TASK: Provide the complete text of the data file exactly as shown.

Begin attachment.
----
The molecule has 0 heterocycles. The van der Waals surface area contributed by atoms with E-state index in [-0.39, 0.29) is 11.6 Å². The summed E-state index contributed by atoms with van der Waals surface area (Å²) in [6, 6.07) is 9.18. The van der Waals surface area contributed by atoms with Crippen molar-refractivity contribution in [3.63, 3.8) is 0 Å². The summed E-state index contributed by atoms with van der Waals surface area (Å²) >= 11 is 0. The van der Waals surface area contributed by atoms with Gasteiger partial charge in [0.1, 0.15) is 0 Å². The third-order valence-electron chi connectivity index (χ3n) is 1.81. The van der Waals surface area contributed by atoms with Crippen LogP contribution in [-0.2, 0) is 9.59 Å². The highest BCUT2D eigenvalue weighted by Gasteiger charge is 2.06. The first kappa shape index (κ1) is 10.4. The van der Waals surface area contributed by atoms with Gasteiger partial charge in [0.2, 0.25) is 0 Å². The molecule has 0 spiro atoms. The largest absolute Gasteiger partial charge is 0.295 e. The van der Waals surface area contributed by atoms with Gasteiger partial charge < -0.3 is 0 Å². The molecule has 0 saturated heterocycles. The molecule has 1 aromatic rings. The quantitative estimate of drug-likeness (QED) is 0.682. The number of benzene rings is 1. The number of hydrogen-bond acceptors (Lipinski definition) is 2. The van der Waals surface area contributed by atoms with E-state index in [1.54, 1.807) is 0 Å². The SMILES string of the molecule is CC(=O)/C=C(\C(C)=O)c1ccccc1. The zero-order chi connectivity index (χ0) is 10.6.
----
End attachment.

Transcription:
The molecule has 0 heterocycles. The van der Waals surface area contributed by atoms with E-state index in [-0.39, 0.29) is 11.6 Å². The summed E-state index contributed by atoms with van der Waals surface area (Å²) in [6, 6.07) is 9.18. The van der Waals surface area contributed by atoms with Crippen molar-refractivity contribution in [3.63, 3.8) is 0 Å². The summed E-state index contributed by atoms with van der Waals surface area (Å²) >= 11 is 0. The van der Waals surface area contributed by atoms with Gasteiger partial charge in [0.1, 0.15) is 0 Å². The third-order valence-electron chi connectivity index (χ3n) is 1.81. The van der Waals surface area contributed by atoms with Crippen LogP contribution in [-0.2, 0) is 9.59 Å². The highest BCUT2D eigenvalue weighted by Gasteiger charge is 2.06. The first kappa shape index (κ1) is 10.4. The van der Waals surface area contributed by atoms with Gasteiger partial charge in [0.2, 0.25) is 0 Å². The molecule has 0 spiro atoms. The largest absolute Gasteiger partial charge is 0.295 e. The van der Waals surface area contributed by atoms with Gasteiger partial charge < -0.3 is 0 Å². The molecule has 0 saturated heterocycles. The molecule has 1 aromatic rings. The quantitative estimate of drug-likeness (QED) is 0.682. The number of benzene rings is 1. The number of hydrogen-bond acceptors (Lipinski definition) is 2. The van der Waals surface area contributed by atoms with E-state index in [1.54, 1.807) is 0 Å². The SMILES string of the molecule is CC(=O)/C=C(\C(C)=O)c1ccccc1. The zero-order chi connectivity index (χ0) is 10.6.